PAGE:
The Legacy of War: Peaceby Boris A. Bakhmeteff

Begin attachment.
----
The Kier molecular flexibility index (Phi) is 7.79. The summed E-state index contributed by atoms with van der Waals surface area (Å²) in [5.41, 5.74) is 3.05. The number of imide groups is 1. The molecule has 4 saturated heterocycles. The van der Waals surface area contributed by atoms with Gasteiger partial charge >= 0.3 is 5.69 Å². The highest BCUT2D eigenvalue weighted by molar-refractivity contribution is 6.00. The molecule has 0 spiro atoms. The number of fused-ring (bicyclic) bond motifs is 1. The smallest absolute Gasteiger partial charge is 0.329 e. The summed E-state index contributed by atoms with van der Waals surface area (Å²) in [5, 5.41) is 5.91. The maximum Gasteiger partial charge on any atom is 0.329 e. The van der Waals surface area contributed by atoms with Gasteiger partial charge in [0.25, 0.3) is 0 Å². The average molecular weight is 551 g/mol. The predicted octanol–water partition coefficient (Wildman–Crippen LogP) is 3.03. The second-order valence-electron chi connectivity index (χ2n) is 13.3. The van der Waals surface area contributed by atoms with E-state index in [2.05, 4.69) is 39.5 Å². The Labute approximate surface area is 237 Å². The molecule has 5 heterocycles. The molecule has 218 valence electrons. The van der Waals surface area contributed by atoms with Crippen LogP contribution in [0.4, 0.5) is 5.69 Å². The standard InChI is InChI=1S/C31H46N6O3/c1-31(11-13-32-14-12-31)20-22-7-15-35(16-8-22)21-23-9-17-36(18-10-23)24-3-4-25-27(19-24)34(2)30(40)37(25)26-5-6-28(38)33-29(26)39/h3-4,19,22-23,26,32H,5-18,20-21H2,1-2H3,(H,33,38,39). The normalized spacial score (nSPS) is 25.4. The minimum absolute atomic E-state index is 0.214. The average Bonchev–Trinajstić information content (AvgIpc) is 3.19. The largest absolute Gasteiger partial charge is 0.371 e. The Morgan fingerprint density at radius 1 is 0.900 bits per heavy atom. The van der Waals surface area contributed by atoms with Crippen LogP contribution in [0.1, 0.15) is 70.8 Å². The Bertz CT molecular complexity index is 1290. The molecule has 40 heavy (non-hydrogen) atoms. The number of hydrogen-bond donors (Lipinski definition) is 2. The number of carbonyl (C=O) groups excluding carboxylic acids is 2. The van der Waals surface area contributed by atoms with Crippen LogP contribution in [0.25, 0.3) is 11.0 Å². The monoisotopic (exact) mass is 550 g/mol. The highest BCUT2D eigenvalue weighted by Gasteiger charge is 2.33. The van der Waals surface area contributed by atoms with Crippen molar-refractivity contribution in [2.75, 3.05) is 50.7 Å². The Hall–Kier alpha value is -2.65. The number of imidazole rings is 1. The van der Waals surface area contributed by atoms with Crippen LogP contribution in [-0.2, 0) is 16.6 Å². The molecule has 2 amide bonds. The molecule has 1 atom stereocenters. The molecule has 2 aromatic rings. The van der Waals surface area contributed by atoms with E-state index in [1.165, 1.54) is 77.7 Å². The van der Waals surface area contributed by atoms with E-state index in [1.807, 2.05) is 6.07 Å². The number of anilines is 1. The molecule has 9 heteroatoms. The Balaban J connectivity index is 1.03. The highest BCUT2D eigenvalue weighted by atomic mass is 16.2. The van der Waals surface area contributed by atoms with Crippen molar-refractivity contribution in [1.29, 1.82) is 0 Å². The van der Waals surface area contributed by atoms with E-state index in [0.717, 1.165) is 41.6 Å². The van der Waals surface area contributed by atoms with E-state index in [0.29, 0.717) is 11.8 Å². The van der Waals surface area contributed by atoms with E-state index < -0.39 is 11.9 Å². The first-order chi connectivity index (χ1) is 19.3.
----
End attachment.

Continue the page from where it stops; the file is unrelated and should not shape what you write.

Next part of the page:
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<ul><li><p>World Affairs Institute</p><p>The Legacy of War: Peace by Boris A. BakhmeteffAdvocate of Peace through Justice, Vol. 90, No. 3 (March, 1928), p. 192Published by: World Affairs InstituteStable URL: .Accessed: 17/06/2014 18:32</p><p>Your use of the JSTOR archive indicates your acceptance of the Terms &amp; Conditions of Use, available at .</p><p> .JSTOR is a not-for-profit service that helps scholars, researchers, and students discover, use, and build upon a wide range ofcontent in a trusted digital archive. We use information technology and tools to increase productivity and facilitate new formsof scholarship. For more information about JSTOR, please contact</p><p> .</p><p>World Affairs Institute and Heldref Publications are collaborating with JSTOR to digitize, preserve and extendaccess to Advocate of Peace through Justice.</p><p> </p><p>This content downloaded from on Tue, 17 Jun 2014 18:32:18 PMAll use subject to JSTOR Terms and Conditions</p><p></p></li><li><p>192 ADVOCATE OF PEACE March THE LEGACY OF WAR : PEAOE. By Boris A. </p><p>Bakhmeteff. Pp. 53. Houghton, Mifflin </p><p>Co., Boston, 1927. Price, $2.00. </p><p>The war-time ambassador of Russia to the </p><p>United States delivered this address at Mil </p><p>ton Academy in June, 1927. It was given under the permanent foundation, which was </p><p>established in that school in 1922, in memory of those alumni who gave their lives in the </p><p>World War. The noble and appropriate pur </p><p>pose of the foundation is to provide lectures </p><p>and informal conferences dealing with demo </p><p>cratic responsibilities and the opportunities for leadership in the new day. </p><p>M. Bakhmateff, therefore, traces for his </p><p>young auditors the contrasting conditions in </p><p>Europe and the United States since the war. </p><p>He especially contrasts the unfortunate col </p><p>lective "6tatism" in Russia, with individual </p><p>istic democracy in the United States. Since </p><p>real peace is "a peaceful progress of life" </p><p>internally, rather than mere absence of war, </p><p>he finds greater political health in this coun </p><p>try. We have, he says, attained personality </p><p>among the nations ; we have little to fear </p><p>from subversive doctrines. It remains for </p><p>us to follow up the ideas already begun in </p><p>the way of open diplomacy, patience, good </p><p>will. In these lines America has already </p><p>inaugurated, since the war, a democratic </p><p>doctrine in international behavior which </p><p>holds the seed of future equity and freedom </p><p>for the world. </p><p>BUILDING INTERNATIONAL GOOD WILL. By various writers. Pp. 242. Macmillan Co., </p><p>New York, 1927. Price, $1.50. </p><p>Here is a well printed, but amazingly in </p><p>adequate, book on its subject. It consists of </p><p>a series of small articles on large topics. </p><p>They are written by Jane Addams and Emily </p><p>Balch jointly, by J. H. Scattergood, Denys P. </p><p>Myers, and others. </p><p>In its historical portions no credit is given to the first workers for peace in this eduntry, </p><p>except in one sentence in the Addams-Balch </p><p>article. There William Ladd, mentioned in </p><p>four words, is called, astonishingly, "of Con </p><p>necticut." Since he was born in New Hamp </p><p>shire, lived in Maine, and, except for a year </p><p>and a half, his peace activities were largely </p><p>centered in either New York or Boston, it </p><p>seems odd that the year and a half of his </p><p>long work which did center in Connecticut </p><p>should have placed him there in the minds of </p><p>these ladies. Of the other articles some are </p><p>strongly pro-League, some non-resistant in </p><p>tone, absolute in doctrine ; many of them </p><p>quite out of date. </p><p>The book is put out by the officers and Executive Committee of the World Alliance </p><p>for International Friendship Through the </p><p>Churches. They claim it to be a "r~sum6 of </p><p>the various constructive methods" which are </p><p>now in use making toward universal peace. The book is, we must repeat, lamentably in </p><p>adequate to its purpose. </p><p>BROTHER JOHN : A TALE OF THE FIRST FRAN </p><p>CISCANS. By Vida D. Scudder. Pp. 336. </p><p>Little, Brown &amp; Co., Boston, 1927. Price, </p><p>$2.50. </p><p>Miss Scudder, Professor of English Litera </p><p>ture at Wellesley College, has felt, with </p><p>many others, that the story of St. Francis </p><p>and his early disciples has somewhat to teach </p><p>the modern world. A close student of the </p><p>thirteenth century, she sees something akin </p><p>to our modern paradoxes in the "varying atti </p><p>tudes of Lady Poverty's friends to questions of property and war." The emphasis on joy is another point which the Franciscans of </p><p>those days have in common with many in </p><p>the modern world, though perhaps today we </p><p>expect happiness to flow from impossible causes. </p><p>The book is not quite a novel, yet it is an </p><p>imaginative and dramatic narrative of the </p><p>absorbing struggles which moved the two </p><p>wings of the Franciscan order immediately after Francis' death. </p><p>Brother John is a lovable and loving Eng lish youth, who leaves his estates in England and becomes a sincere and humble Brother </p><p>Minor, finally a "spiritual, or zealot," and </p><p>dies in prison, singing. Other brothers are </p><p>vivid and living-Brother Bernard, Brother </p><p>Elias, Brother Thomas, Brother Giles, and </p><p>all. </p><p>The sunny Umbrian landscape, with its </p><p>hills, rivers and sky, as also the heavy po litical atmosphere of Rome, are represented in a way to be remembered. Withal, there is </p><p>a sane recognition-Was it Brother John or </p><p>the twentieth-century author?-that poverty, actual avoidance of responsibility, has its </p><p>dangers. It may burden others unfairly. These are still, as they were then, questions, and the answer is not yet. </p><p>This content downloaded from on Tue, 17 Jun 2014 18:32:18 PMAll use subject to JSTOR Terms and Conditions</p><p></p><p>Article Contentsp. 192</p><p>Issue Table of ContentsAdvocate of Peace through Justice, Vol. 90, No. 3 (March, 1928), pp. 131-192Front MatterEditorialsWHY OUR CONFERENCE IN CLEVELAND? [pp. 133-134]A SUCCESSFUL CONGRESS [pp. 135-136]REGRETTABLE [pp. 136-138]MR. BURTON'S RESOLUTION [pp. 138-140]GERMAN SENSE AND SECURITY [pp. 141-142]CATHOLIC ASSOCIATION FOR INTERNATIONAL PEACE [pp. 142-146]A SAMPLE EUROPEAN DIFFICULTY [pp. 146-149]</p><p>WORLD PROBLEMS IN REVIEWSIXTH PAN AMERICAN CONFERENCE AT HAVANA: SUMMARY OF RESULTS [pp. 149-154]THE PROBLEM OF SECURITY [pp. 154-158]FRENCH ARMY REFORM [pp. 158-159]FUTURE OF THE GERMAN REICH [pp. 159-160]TROTSKY'S EXILE TO SIBERIA [pp. 160-162]</p><p>THE ADVOCATE OF PEACE: A Little History [pp. 162-169]SHOULD ANY NATIONAL DISPUTE BE RESERVED FROM ARBITRATION? [pp. 170-173]INTERNATIONAL RELATIONS [pp. 173-175]OUR ARMY [pp. 175-178]A LETTER FROM "BILL" ADAMS [pp. 179-180]GENEVA AND AFTER [pp. 181-184]The Trees That Died in the War [pp. 184-184]INTERNATIONAL DOCUMENTSAN ARBITRATION TREATY: BETWEEN THE UNITED STATES AND THE FRENCH REPUBLIC, SIGNED AT WASHINGTON ON FEBRUARY 6, 1928 [pp. 185-186]ANGLO-IRAQ TREATY [pp. 186-187]</p><p>News in Brief [pp. 188-190]BOOK REVIEWSReview: untitled [pp. 190-191]Review: untitled [pp. 191-191]Review: untitled [pp. 191-191]Review: untitled [pp. 192-192]Review: untitled [pp. 192-192]Review: untitled [pp. 192-192]</p></li></ul>